FAA Announces UAS Test Site Operators
A brief description of the six test site operators and the research they will conduct into future UAS use are below:
- University of Alaska (includes test ranges in Hawaii and Oregon).
The University of Alaska proposal contained a diverse set of test site range locations in seven climatic zones as well as geographic diversity with test site range locations in Hawaii and Oregon. The research plan includes the development of a set of standards for unmanned aircraft categories, state monitoring and navigation. Alaska also plans to work on safety standards for UAS operations.
This test site became operational on May 5, 2014. Read the press release: FAA Announces Alaska UAS Test Site Begins Research Flights.
- State of Nevada.
Nevada's project objectives concentrate on UAS standards and operations as well as operator standards and certification requirements. The applicant's research will also include a concentrated look at how air traffic control procedures will evolve with the introduction of UAS into the civil environment and how these aircraft will be integrated with NextGen. Nevada's selection contributes to geographic and climatic diversity.
This test site became operational on June 9, 2014. Read the press release: FAA Announces Nevada UAS Test Site Now Operational.
- New York's Griffiss International Airport (includes test range locations in Massachusetts).
Griffiss International plans to work on developing test and evaluation as well as verification and validation processes under FAA safety oversight. The applicant also plans to focus its research on sense and avoid capabilities for UAS and its sites will aid in researching the complexities of integrating UAS into the congested, northeast airspace.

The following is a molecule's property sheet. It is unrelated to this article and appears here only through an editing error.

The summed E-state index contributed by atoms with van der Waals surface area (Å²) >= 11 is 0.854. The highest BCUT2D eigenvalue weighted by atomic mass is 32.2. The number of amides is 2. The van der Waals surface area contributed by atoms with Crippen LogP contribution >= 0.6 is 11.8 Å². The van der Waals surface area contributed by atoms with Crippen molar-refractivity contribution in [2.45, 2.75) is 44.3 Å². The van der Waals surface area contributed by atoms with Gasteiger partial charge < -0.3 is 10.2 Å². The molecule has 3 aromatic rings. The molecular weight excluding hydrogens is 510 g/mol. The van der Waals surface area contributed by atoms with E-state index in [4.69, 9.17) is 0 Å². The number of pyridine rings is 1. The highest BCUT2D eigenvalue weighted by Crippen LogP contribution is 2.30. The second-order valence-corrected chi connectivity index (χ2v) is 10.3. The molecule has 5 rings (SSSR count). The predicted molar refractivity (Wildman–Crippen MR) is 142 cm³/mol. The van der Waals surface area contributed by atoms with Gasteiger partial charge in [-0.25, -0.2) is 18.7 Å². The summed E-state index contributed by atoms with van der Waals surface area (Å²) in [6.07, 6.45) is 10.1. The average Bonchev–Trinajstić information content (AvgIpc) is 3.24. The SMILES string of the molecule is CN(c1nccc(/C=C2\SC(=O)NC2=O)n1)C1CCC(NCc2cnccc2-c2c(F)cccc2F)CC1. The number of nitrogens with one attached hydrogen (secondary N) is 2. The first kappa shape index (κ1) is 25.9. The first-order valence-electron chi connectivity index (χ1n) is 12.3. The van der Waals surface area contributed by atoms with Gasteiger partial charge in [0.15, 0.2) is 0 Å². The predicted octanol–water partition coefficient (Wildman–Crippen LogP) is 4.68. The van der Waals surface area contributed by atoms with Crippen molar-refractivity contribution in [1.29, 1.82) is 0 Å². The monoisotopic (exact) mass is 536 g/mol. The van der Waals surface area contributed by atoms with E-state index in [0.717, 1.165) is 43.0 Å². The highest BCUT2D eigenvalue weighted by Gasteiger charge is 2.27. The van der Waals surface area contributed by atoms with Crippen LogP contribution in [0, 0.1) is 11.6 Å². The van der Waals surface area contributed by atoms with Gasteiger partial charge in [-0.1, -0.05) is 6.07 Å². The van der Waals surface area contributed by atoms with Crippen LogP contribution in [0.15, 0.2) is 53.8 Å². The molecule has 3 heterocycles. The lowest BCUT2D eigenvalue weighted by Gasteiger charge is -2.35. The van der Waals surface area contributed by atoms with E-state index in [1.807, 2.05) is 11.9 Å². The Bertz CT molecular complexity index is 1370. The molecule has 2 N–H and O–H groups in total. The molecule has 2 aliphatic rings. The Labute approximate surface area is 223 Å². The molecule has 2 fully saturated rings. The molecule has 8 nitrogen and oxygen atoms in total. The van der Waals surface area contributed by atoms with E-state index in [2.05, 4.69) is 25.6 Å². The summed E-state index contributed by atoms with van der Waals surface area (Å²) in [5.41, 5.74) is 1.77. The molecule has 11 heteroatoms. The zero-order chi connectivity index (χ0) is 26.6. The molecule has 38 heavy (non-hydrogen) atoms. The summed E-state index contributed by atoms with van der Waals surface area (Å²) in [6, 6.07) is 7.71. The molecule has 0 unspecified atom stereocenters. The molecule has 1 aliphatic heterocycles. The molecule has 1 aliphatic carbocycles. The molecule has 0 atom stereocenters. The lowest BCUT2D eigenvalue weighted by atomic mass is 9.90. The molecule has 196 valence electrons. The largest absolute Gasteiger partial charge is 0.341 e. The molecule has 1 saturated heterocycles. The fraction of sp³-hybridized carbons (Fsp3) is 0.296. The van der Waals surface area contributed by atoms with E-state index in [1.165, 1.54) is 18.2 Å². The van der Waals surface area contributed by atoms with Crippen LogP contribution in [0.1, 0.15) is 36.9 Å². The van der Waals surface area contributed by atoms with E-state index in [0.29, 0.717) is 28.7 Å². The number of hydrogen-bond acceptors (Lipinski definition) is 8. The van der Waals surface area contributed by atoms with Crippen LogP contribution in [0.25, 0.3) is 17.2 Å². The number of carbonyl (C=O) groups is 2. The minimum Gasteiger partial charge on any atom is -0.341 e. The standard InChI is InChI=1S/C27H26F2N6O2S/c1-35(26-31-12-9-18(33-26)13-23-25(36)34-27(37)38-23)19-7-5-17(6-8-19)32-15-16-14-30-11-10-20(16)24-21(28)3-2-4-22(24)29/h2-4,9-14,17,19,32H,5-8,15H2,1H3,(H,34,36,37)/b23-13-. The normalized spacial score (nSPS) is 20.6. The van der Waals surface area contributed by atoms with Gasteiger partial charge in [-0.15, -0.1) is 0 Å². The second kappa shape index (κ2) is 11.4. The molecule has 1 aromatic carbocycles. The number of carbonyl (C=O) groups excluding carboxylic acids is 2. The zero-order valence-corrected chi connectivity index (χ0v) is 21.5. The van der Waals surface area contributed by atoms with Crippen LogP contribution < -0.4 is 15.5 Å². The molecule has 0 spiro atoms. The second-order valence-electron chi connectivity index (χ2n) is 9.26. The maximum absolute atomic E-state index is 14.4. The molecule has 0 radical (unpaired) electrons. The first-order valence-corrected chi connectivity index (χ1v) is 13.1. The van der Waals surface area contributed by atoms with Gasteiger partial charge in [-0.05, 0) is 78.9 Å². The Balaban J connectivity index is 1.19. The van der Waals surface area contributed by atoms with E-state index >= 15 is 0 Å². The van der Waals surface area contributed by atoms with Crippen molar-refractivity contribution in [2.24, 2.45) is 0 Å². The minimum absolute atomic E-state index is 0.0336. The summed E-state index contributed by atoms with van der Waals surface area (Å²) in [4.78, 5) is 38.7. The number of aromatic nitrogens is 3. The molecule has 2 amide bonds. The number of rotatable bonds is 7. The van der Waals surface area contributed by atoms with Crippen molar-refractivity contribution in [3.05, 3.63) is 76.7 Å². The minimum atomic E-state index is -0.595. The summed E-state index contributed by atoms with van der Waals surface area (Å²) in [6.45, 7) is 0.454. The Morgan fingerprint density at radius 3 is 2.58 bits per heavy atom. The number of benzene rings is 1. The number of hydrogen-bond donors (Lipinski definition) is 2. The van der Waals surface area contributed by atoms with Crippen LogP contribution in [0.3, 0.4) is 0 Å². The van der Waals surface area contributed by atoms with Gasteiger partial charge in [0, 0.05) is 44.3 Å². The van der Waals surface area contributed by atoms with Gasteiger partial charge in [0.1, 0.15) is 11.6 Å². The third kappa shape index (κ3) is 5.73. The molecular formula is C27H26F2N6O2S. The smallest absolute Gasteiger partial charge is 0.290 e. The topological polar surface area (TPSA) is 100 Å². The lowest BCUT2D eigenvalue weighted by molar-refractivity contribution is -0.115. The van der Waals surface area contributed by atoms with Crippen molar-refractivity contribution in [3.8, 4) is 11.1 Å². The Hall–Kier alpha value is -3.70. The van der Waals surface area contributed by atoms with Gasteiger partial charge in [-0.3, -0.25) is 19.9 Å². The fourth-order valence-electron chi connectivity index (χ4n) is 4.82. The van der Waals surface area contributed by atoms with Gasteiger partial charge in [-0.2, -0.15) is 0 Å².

This test site became operational on August 7, 2014. Read the press release: FAA Announces New York UAS Test Site Now Operational.
- North Dakota Department of Commerce.
North Dakota plans to develop UAS airworthiness essential data and validate high reliability link technology. This applicant will also conduct human factors research. North Dakota's application was the only one to offer a test range in the Temperate (continental) climate zone and included a variety of different airspace which will benefit multiple users.
This test site became operational on April 21, 2014. Read the press release: FAA Announces First UAS Test Site Operational.
- Texas A&M University – Corpus Christi.
Texas A&M plans to develop system safety requirements for UAS vehicles and operations with a goal of protocols and procedures for airworthiness testing. The selection of Texas A&M contributes to geographic and climatic diversity.
This test site became operational on June 20, 2014. Read the press release: FAA Announces Texas UAS Test Site Now Operational.
- Virginia Polytechnic Institute and State University (Virginia Tech) (includes test ranges in New Jersey, partnered with Rutgers University).
Virginia Tech plans to conduct UAS failure mode testing and identify and evaluate operational and technical risks areas. This proposal includes test site range locations in both Virginia and New Jersey.
This test site became operational on August 13, 2014. Read the press release: FAA Announces Virginia Tech UAS Test Site Now Operational.
After a rigorous 10-month selection process involving 25 proposals from 24 states, the Federal Aviation Administration has chosen six unmanned aircraft systems (UAS) research and test site operators across the country. In selecting the six test site operators, the FAA considered geography, climate, location of ground infrastructure, research needs, airspace use, safety, aviation experience and risk. In totality, these six test applications achieve cross-country geographic and climatic diversity and help the FAA meet its UAS research needs.
- Press Release
- News story
- Fact Sheet
- FAA Order Selecting Six UAS Test Sites (PDF)
- Test Site Selection Public Meetings
- UAS Test Site Frequently Asked Questions
Across the six applicants, the FAA is confident that the agency's research goals of System Safety & Data Gathering, Aircraft Certification, Command & Control Link Issues, Control Station Layout & Certification, Ground & Airborne Sense & Avoid, and Environmental Impacts will be met.
Each test site operator will manage the test site in a way that will give access to parties interested in using the site. The FAA's role is to ensure each operator sets up a safe testing environment and to provide oversight that guarantees each site operates under strict safety standards.